Archive for the ‘Human Resources’ Category


Disability Employment App Challenge:

In Accounting & Finances,Business,Culture,Education,Human Resources on July 24, 2012 by Sufen Wang Tagged: , ,

Help People and Win Cash Prizes!

After seeing those government apps last week, do you feel inspired to create your own? Well, now is the perfect time to start working! The Department of Labor is offering $10,000 in CASH prizes for the best apps that help promote the employment of people with disabilities. 

That’s because disabled individuals have a higher unemployment rate and a lower labor force participation rate than everybody else. Your job is to build an app that changes this. Sound like a big project? Luckily, there are specific guidelines to keep you focused.

They want your app to achieve at least one of these goals (but feel free to be an overachiever and accomplish all of these things):

-Promote recruitment resources for employers.

-Develop job-training and skill-building tools for job seekers.

-Facilitate employment-related transportation options.

-Expand web and Information Communication Technology accessibility. 

It would be a good idea to use technology that makes your app accessible for people with disabilities, and to keep in mind that all different kinds of people will be using the app differently. The rest is up to you to be creative. Your submission can be designed for internet browsers, smart phones, feature phones,or as Windows or Macintosh applications. It can be a game, a social network, or anything else you can think of. But get thinking, because you only have until August 23rd to submit!

If your app is good enough, you could win the $5,000 Innovation Award Grand Prize, the $3,000 second place People’s Choice Award(voted on by the public), or the $2,000 third place Above and Beyond Accessibility Award. Of course, it’s nice to win a one-time prize, but it’s even nicer that your tool will work every day to help find people work. For full details on the contest,head over to the Disability Employment App Challenge site.

Eye on the Prize!
Sufen Wang
Wang Solutions


Government On-The-Go:

In Accounting & Finances,Business,Culture,Education,Entertainment,Family,Human Resources on July 8, 2012 by Sufen Wang Tagged: , , ,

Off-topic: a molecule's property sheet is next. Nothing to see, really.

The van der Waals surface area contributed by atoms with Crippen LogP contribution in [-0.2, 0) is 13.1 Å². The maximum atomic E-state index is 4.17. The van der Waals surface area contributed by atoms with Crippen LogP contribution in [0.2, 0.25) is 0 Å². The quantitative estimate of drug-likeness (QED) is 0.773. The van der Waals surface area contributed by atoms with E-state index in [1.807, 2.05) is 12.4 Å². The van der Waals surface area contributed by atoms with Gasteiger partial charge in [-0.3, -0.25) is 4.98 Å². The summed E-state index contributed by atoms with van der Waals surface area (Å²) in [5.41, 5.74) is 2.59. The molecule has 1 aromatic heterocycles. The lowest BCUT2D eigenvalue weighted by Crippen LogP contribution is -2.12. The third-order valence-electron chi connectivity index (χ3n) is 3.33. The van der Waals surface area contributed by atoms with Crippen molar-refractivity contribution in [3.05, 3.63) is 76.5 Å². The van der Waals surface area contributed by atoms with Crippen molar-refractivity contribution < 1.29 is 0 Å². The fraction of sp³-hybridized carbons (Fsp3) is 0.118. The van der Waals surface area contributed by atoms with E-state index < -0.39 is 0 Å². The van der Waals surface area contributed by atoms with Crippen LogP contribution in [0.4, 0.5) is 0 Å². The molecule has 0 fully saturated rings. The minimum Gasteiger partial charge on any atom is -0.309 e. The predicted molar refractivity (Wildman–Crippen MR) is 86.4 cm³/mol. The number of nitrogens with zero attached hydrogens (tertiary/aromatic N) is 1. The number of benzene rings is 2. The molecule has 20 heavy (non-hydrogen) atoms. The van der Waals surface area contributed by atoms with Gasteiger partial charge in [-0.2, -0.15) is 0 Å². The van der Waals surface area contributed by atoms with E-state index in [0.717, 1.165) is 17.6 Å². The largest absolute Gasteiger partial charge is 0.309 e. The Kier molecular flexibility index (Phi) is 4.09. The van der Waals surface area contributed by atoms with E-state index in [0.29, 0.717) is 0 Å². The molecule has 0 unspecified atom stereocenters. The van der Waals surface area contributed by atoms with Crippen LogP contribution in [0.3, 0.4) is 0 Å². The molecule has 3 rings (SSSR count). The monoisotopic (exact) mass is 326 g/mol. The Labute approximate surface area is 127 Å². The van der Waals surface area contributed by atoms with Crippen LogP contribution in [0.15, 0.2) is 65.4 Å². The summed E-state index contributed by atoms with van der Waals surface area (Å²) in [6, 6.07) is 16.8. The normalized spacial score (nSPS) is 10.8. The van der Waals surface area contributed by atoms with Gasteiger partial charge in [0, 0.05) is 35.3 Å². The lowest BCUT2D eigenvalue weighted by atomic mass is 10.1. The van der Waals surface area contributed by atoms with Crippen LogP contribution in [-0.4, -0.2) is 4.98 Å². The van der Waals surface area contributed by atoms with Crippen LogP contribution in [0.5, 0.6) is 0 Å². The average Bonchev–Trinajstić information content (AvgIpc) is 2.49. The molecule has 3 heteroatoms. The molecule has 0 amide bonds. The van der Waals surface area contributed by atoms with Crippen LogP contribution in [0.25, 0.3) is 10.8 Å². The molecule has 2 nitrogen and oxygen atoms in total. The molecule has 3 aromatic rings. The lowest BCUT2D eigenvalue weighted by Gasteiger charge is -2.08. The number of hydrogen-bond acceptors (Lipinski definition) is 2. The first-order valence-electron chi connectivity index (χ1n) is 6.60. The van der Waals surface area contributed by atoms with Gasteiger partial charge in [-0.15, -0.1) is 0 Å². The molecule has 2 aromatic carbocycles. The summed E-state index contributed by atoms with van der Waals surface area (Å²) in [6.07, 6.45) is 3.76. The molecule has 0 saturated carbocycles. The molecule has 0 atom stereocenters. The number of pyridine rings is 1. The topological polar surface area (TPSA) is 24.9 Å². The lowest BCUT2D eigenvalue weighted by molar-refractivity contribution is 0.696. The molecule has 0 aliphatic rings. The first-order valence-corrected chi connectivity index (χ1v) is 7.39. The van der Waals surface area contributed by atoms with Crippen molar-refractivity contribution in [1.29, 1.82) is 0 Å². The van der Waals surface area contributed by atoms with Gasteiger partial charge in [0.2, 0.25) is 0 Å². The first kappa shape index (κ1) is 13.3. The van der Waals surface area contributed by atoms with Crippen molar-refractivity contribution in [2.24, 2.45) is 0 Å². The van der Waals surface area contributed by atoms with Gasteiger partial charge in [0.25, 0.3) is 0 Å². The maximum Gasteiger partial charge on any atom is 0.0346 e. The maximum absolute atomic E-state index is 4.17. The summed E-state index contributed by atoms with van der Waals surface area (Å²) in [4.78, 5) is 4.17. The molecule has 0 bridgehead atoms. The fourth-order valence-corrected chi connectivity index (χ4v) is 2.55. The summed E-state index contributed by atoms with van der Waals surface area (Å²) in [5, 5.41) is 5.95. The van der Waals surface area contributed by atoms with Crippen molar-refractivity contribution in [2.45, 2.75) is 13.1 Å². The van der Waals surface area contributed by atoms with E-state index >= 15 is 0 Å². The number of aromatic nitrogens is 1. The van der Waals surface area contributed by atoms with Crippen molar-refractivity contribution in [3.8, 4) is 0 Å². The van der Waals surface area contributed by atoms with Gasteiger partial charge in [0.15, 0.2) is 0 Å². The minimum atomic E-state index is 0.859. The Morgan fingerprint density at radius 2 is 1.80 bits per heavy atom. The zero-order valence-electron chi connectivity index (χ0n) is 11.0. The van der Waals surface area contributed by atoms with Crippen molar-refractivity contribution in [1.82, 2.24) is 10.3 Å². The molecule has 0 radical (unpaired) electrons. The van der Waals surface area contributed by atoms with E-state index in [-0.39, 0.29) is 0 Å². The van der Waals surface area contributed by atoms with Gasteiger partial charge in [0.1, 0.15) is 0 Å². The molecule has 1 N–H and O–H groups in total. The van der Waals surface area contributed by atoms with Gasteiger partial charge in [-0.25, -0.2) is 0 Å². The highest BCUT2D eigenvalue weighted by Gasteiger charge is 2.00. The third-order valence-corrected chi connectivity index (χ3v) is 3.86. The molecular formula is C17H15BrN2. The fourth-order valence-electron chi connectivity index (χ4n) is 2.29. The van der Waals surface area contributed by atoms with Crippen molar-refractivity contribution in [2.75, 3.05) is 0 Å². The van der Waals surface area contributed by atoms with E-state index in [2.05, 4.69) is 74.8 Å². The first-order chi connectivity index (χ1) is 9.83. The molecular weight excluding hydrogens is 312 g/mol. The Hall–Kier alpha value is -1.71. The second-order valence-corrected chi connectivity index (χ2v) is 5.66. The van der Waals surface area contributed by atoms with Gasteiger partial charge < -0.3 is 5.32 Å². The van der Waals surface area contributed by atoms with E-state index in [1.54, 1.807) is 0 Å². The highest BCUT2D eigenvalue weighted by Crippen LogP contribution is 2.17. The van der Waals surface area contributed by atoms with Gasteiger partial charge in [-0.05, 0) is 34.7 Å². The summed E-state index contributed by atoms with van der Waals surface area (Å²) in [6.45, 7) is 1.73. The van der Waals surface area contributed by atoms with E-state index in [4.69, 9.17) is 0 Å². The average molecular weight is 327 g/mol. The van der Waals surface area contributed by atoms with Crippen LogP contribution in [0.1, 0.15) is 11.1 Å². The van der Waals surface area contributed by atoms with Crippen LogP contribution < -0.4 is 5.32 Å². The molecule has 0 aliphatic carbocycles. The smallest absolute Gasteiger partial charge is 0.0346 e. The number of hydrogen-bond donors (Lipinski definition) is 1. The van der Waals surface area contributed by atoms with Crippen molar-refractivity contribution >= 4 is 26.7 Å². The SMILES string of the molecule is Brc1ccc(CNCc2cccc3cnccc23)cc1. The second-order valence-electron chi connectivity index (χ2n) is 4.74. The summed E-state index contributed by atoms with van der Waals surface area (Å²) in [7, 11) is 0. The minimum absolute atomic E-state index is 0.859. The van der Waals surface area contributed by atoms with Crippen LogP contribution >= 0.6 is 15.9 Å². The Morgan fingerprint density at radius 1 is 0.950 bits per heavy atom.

Mobile Apps for Every Occasion

Poke. Poke. Poke. Need a break from Facebook during your lunch break? Put your smart phone and mind to better use by trying out the apps your government has to offer. Oh yeah, they’re all free, so you’ve got nothing to lose.

While not everyone will find all these government apps useful, there’s something useful for everyone. For example, it’s unlikely that a teenager would scramble to download the “Budget of the U.S. Governmentapp, which provides info from the FY13 Budget book, or the “House and Senate Member Guide,” which offers a picture directory of every single Member of the 112th Congress. Exciting?! Eh?!

However, if that high school student forgot to do their homework, they might want to download “ Mobile” to find quick answers to all their science questions. Or if they think they’re too cool for school, tell them to download “SatelliteInsight” – it looks like a video game, but it really teaches kids about NASA’s GOES-R,the Geostationary Operational Environmental Satellite, R series. If you don’t know what that is, then get the app too!

Of course, many of the apps are perfect for the average, working American. First, check the forecast with the “National Weather Service.” Then, when you make it to work and start to feel claustrophobic in your cubicle, whip out the “Tactical Breather” app and gain control over your stress level. If that doesn’t help, and you need a cigarette, use the “QuitSTART” app to become tobacco free. When you’re done for the day, use “DOL-Timesheet” to record the hours you worked. If your boss doesn’t pay up, you can always use the “USAJOBS” app to find federal employment.

Admittedly, some apps are very strange. The “MojaveDesert Tortoise” application allows you to upload a photo, take a survey, and find out more info if you happen to encounter this threatened species in the middle of the desert. Though, you’ll probably be more concerned with finding water than taking pictures.

There’s a lot more where these came from. Be aware that some apps were designed only for the iPhone, some only for Android,etc., so pick those compatible with your device. Now all you need is an app for finding apps.